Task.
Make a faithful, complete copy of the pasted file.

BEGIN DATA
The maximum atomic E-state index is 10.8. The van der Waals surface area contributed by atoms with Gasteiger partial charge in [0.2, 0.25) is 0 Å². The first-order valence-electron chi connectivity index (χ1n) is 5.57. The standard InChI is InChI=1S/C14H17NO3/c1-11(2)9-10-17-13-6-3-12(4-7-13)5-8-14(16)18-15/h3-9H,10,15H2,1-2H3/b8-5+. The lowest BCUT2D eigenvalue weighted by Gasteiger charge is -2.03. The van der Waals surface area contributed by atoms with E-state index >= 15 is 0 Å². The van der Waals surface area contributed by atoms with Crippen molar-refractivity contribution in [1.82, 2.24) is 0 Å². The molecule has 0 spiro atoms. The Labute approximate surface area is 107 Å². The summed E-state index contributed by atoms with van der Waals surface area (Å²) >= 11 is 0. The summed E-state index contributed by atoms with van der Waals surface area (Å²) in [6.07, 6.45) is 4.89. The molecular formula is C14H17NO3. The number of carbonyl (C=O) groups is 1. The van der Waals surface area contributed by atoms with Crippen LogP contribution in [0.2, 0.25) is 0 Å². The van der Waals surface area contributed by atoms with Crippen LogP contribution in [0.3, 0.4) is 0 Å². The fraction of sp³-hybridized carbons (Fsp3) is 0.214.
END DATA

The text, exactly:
The maximum atomic E-state index is 10.8. The van der Waals surface area contributed by atoms with Gasteiger partial charge in [0.2, 0.25) is 0 Å². The first-order valence-electron chi connectivity index (χ1n) is 5.57. The standard InChI is InChI=1S/C14H17NO3/c1-11(2)9-10-17-13-6-3-12(4-7-13)5-8-14(16)18-15/h3-9H,10,15H2,1-2H3/b8-5+. The lowest BCUT2D eigenvalue weighted by Gasteiger charge is -2.03. The van der Waals surface area contributed by atoms with E-state index >= 15 is 0 Å². The van der Waals surface area contributed by atoms with Crippen molar-refractivity contribution in [1.82, 2.24) is 0 Å². The molecule has 0 spiro atoms. The Labute approximate surface area is 107 Å². The summed E-state index contributed by atoms with van der Waals surface area (Å²) >= 11 is 0. The summed E-state index contributed by atoms with van der Waals surface area (Å²) in [6.07, 6.45) is 4.89. The molecular formula is C14H17NO3. The number of carbonyl (C=O) groups is 1. The van der Waals surface area contributed by atoms with Crippen LogP contribution in [0.2, 0.25) is 0 Å². The van der Waals surface area contributed by atoms with Crippen LogP contribution in [0.3, 0.4) is 0 Å². The fraction of sp³-hybridized carbons (Fsp3) is 0.214.